Advertisement

Teen court ready for April kickoff

February 16, 2009|By TRISH RUDDER

BERKELEY SPRINGS, W.Va. -- Morgan County's new teen court coordinator brings a lot of experience to his new role.

Charlie Willard spent 34 years working for the West Virginia Department of Health and Human Resources, including supervising children's services and juvenile probation. 

The first teen court is to be held in April, and Willard is recruiting teens from Berkeley Springs High and Warm Springs Middle schools to participate. He will begin training them in March. 

About 18 teens will participate in each trial, serving as prosecuting and defense attorneys, bailiffs, court clerks and jurors. An adult attorney will serve as teen court judge.  

Advertisement

Teen court is an alternative system of justice for seventh- to 12th-graders who are primarily first-time offenders of nonviolent crimes. It is legally binding, the offenders must volunteer and a criminal record will not be created for the offense. Examples of offenses are underage drinking or tobacco use, shoplifting or vandalism, Willard said.  

Four cases a month will be heard in a courtroom setting during the evening hours.

"It's a good learning experience," he said.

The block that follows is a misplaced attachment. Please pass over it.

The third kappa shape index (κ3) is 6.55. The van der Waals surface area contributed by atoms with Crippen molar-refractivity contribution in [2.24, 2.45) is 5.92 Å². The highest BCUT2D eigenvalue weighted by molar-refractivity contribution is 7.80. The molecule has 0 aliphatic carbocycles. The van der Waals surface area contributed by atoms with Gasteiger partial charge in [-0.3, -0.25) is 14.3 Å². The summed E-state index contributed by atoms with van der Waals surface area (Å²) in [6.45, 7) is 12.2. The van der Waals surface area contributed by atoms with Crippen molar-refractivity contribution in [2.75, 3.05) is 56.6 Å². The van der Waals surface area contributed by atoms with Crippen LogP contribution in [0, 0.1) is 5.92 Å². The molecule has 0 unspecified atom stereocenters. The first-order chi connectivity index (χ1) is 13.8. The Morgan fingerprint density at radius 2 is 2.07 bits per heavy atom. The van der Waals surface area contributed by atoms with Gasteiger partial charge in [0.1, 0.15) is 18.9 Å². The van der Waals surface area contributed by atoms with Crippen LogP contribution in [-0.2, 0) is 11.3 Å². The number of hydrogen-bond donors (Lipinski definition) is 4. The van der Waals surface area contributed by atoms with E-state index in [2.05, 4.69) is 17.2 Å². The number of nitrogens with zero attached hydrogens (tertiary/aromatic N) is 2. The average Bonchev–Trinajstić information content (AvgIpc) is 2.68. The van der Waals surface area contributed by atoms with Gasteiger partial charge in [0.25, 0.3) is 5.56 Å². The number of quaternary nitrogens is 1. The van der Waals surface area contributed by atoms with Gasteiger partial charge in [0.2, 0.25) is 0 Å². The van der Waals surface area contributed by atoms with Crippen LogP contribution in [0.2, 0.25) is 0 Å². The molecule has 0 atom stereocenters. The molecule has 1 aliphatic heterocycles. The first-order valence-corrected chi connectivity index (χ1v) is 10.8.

A teen court club will be established, Willard said.

"The club will help them learn together. Eventually, the experienced teens will train the newcomers with adult support," he said.

Willard is pleased by the support for teen court.

"Everyone's behind the program," he said. "This is literally from the ground up. Most programs are from the top down, and this is what is exciting about it. We can make it our own." 

The program is meant to hold kids accountable for their actions, Willard said. If vandalism is the crime, the victim might be asked what the restitution could be, such as a monetary sum, making physical repairs, writing a letter of apology or writing an essay about the harm of vandalism, he said.

The jury can be creative in choosing the appropriate sentence, but it must be submitted in writing to the judge for approval. The sentence must include community service of 16 to 40 hours, and the offender must participate twice as a jury member.   

"The probation officers are the gatekeepers," Willard said, as they choose the eligible offenders and send the referrals to teen court.

Probation officers Danielle Robertson and Sean Bryner are looking forward to the anticipated April start date.

"We believe it will address some of the juvenile issues we currently are experiencing," Robertson said. "It is a tremendous opportunity for all the participants."

Morgan County is the first county in the Eastern Panhandle to implement the teen court program.

 

The Herald-Mail Articles
|
|
|